Pulitzer Winner Calls for News Reporting Focused on Solutions

Solutions journalism – what’s that? A leading advocate for this approach to news reporting told an “On the Issues with Mike Gousha” audience in Eckstein Hall on Wednesday that it was, at the same time, a simple concept and an important change from the historic practices of most news organizations.

“The reigning myth of journalism is that we cover problems, and that’s all we do,” said Tina Rosenberg, co-founder of the Solutions Journalism Network. ”The solution to the problem is not our business, someone else will come and take care of that.”

But, she said, “That model has failed. It’s not a good model for helping society learn what it needs to improve itself, which is what the purpose of journalism should be. Our view is that it is a perfectly legitimate part of journalism to cover, in addition to problems, what is going on to respond to those problem.”

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Milwaukee Area Divide in Voting Is Unusually Deep, Gilbert and Franklin Say


It isn’t just that we disagree whether we prefer pepperoni or anchovies on our pizza. We disagree about what pepperoni and anchovies are. And we disagree in increasingly strong ways.

That’s one way that Charles Franklin, professor of law and public policy at Marquette University Law School, described the sharply partisan atmosphere of American politics. He spoke Thursday in the Appellate Courtroom of Eckstein Hall in the first session of the 2013-14 season of “On the Issues with Mike Gousha.”

Franklin and Craig Gilbert, Washington bureau chief of the Milwaukee Journal Sentinel, presented some of the early findings of research the two are conducting on polarization in politics, especially in the Milwaukee area and Wisconsin. Gilbert is on a six-month leave from the newspaper to take part in the project, supported by the Law School’s Sheldon B. Lubar Fund for Public Policy research.

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Manipulation by the Media: Lessons to be Learned from Zimmerman v. NBC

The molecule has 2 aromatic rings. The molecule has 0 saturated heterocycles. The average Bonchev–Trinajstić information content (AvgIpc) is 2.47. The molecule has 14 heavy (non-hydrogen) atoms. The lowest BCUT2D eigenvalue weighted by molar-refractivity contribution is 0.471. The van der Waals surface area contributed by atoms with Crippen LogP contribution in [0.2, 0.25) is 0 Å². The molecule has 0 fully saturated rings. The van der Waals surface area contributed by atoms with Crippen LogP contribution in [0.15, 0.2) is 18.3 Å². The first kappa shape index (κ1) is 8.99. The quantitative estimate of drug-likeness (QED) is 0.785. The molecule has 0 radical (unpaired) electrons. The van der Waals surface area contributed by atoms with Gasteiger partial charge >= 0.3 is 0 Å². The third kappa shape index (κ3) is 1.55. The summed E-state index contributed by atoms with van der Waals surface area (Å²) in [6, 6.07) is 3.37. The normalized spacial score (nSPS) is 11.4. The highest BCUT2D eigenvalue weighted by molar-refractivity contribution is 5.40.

George ZimmermanNow more than ever, journalism appears to be no longer about reporting facts or the search for truth, but instead about manipulating facts to maximize ratings. A case in point is the complaint George Zimmerman filed last December against NBC. The complaint alleges NBC’s use of edited 911 audio, as part of its coverage of Trayvon Martin’s death, was defamatory and an intentional infliction of emotional distress.

The transcript of the 911 call, released by the City of Sanford, begins as follows:

Dispatcher: Sanford Police Department. . . .

Zimmerman: Hey we’ve had some break-ins in my neighborhood, and there’s a real suspicious guy, uh, [near] Retreat View Circle, um, the best address I can give you is 111 Retreat View Circle. This guy looks like he’s up to no good, or he’s on drugs or something. It’s raining and he’s just walking around, looking about.

Dispatcher: OK, and this guy is he white, black, or Hispanic?

Zimmerman: He looks black.

Dispatcher: Did you see what he was wearing?

Zimmerman: Yeah. A dark hoodie, like a grey hoodie, and either jeans or sweatpants and white tennis shoes. He’s [unintelligible], he was just staring . . .

Dispatcher: OK, he’s just walking around the area . . .

Zimmerman: . . . looking at all the houses.

Dispatcher: OK . . .

Zimmerman: Now he’s just staring at me.

Dispatcher: OK – you said it’s 1111 Retreat View? Or 111?

Zimmerman: That’s the clubhouse . . .

Dispatcher: That’s the clubhouse, do you know what the – he’s near the clubhouse right now?

Zimmerman: Yeah, now he’s coming towards me.

Dispatcher: OK.

Zimmerman: He’s got his hand in his waistband. And he’s a black male.

Zimmerman’s complaint alleges “NBC saw the death of Trayvon Martin not as a tragedy but as an opportunity to increase ratings, and so set about to create the myth that George Zimmerman was a racist and predatory villain,” reported a “reprehensible series of imaginary and exaggerated racist claims,” and created a “false and defamatory misimpression using the oldest form of yellow journalism: manipulating Zimmerman’s own words, splicing together disparate parts of the [911] recording to create the illusion of statements that Zimmerman never actually made.”

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